Why You Should Try Text Mapping With Your Class
Editor's note: If they're like us, your teens are eager to dive right into a new magazine the second they get it. However, some research suggests that pre-reading activities can make a huge difference when it comes to student comprehension. Tracy Potash--one of our fantastic teacher advisers and a language arts intervention teacher from Pennington, New Jersey--shares how she used one such pre-reading activity to expand on the Choices story, "The League of Extraordinary Losers."
It might sound crazy, but pre-reading activities are perhaps even more important than the actual reading of an article or document. That's because they're all about considering what you bring to the text as a reader--from your personal experiences to your prior knowledge on the subject matter. Even if you're not a language arts teacher, I think you'll find that this technique can play a pivotal role in your students' understanding of class materials!
Text mapping is one of my favorite pre-reading strategies. The idea is to think of the article like a scroll, where everything can be seen in one visual scan going from left to right. That makes it easier for students focus on the visual topography, the author's thought process, organization of ideas, and the big picture. (For more on the text mapping strategy, try Textmapping.org and this super helpful guide to text mapping.)
- Integration of knowledge and ideas: interpretation of information presented visually, orally, or quantitatively and explain how the information contributes to the understanding of the text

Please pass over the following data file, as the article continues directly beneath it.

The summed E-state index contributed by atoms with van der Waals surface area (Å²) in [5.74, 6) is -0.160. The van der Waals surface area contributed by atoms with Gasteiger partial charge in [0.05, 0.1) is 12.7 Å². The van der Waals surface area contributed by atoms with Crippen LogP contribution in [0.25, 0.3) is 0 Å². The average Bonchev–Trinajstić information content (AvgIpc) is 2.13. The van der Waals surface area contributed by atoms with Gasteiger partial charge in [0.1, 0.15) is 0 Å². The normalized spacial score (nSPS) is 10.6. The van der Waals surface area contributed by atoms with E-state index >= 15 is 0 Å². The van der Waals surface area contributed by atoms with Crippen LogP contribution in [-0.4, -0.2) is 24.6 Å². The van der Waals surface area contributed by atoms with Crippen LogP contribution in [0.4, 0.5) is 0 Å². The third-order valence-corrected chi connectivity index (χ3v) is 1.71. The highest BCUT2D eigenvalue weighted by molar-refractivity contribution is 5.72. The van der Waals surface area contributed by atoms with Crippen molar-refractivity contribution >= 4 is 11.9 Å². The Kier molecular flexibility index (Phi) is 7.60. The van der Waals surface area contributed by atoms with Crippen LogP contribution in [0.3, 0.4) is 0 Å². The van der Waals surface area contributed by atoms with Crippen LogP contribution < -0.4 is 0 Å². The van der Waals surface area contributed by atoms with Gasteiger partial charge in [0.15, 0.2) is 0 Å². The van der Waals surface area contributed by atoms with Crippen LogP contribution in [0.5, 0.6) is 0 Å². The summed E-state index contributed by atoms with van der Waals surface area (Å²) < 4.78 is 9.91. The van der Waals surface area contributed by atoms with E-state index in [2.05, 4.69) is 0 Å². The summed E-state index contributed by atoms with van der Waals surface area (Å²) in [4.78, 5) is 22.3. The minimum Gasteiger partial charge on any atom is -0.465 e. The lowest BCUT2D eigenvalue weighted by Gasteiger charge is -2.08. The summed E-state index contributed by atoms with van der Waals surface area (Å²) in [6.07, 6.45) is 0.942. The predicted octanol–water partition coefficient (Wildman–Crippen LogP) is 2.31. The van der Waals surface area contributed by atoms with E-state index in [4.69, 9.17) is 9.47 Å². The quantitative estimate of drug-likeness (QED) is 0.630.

- Comprehension and collaboration: engage effectively in a range of collaborative activities and discussions, building on others' ideas and expressing their own
- Vocabulary acquisition and use: determine or clarify the meaning of unknown words/phrases by using context clues, analyzing meaningful word parts, and consulting reference materials
- Language: use words and phrases to convey ideas precisely
- The Choices article, "The League of Extraordinary Losers" (or any other article you want to discuss!)
- Copies of a text mapping color key (Mine is pictured below, and you can get more info about making one here.)
- Colored markers/pencils/pens
- Copies of a non-fiction text features guide (I purchased mine here.)
Step 1: Students watched a short video on nonfiction text features.
Step 3: We discussed the importance of pre-reading, how the visual information (text features) helps to contribute to the meaning of the text, and the advantages of seeing the article in its entirety.
Step 4: I demonstrated how to map a text, and then students were partnered up and given their materials to begin the text mapping process. Students moved around the scrolled articles while discussing, circling, and highlighting all the features according to the key.
Step 5: Scrolls in hand, students reconvened on the carpet and we discussed features that posed some difficulty to identify. We also talked about how visual information presented in a scroll format helped to identify the author's thought process and her organization of the material.
Step 6: I introduced the idea of a visual summary. Students were given the opportunity to use all the text features that they just mapped and choose 10-20 vital words seen during the mapping activity to summarize the visual information. They came up with the following words and phrases:
- Beyonce, Michael Jordan, J.K. Rowling, Lady GaGa, Steven Spielberg
- Famous fails
- Accidental inventions
- Failing up
Step 7: Lastly, we discussed ways to transfer this pre-reading strategy to other classes, as well as using this technique for studying non-fiction texts at home.
Text mapping does require a decent amount of preparation, but it is totally worth all the time and effort you put into it once you see how the sequence of events helps to solidify students' understanding of the topic. Activities that include movement, color, and high interest topics are almost always a hit with the students. And the best part is, this is all in the pre-reading stage! All those connections made and the article itself hasn't even been read yet. Now that's a fabulous technique to increase comprehension, differentiate according to learning styles, collaborate with peers, and encourage focus!